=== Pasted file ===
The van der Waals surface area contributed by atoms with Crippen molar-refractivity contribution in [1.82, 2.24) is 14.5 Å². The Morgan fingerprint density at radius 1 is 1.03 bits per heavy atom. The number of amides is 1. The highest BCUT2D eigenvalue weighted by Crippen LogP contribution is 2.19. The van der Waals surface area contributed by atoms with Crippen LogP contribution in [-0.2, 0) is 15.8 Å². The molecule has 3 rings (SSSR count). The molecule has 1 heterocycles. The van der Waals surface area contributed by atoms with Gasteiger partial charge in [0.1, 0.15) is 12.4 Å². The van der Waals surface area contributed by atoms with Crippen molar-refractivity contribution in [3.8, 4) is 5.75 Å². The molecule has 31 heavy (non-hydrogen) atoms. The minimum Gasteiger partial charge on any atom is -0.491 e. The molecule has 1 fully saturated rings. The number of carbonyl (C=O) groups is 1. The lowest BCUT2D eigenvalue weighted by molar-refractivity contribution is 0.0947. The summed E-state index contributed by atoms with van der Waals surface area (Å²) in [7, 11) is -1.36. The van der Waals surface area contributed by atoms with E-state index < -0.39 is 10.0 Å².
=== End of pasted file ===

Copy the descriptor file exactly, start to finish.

The van der Waals surface area contributed by atoms with Crippen molar-refractivity contribution in [1.82, 2.24) is 14.5 Å². The Morgan fingerprint density at radius 1 is 1.03 bits per heavy atom. The number of amides is 1. The highest BCUT2D eigenvalue weighted by Crippen LogP contribution is 2.19. The van der Waals surface area contributed by atoms with Crippen LogP contribution in [-0.2, 0) is 15.8 Å². The molecule has 3 rings (SSSR count). The molecule has 1 heterocycles. The van der Waals surface area contributed by atoms with Gasteiger partial charge in [0.1, 0.15) is 12.4 Å². The van der Waals surface area contributed by atoms with Crippen molar-refractivity contribution in [3.8, 4) is 5.75 Å². The molecule has 31 heavy (non-hydrogen) atoms. The minimum Gasteiger partial charge on any atom is -0.491 e. The molecule has 1 fully saturated rings. The number of carbonyl (C=O) groups is 1. The lowest BCUT2D eigenvalue weighted by molar-refractivity contribution is 0.0947. The summed E-state index contributed by atoms with van der Waals surface area (Å²) in [7, 11) is -1.36. The van der Waals surface area contributed by atoms with E-state index < -0.39 is 10.0 Å².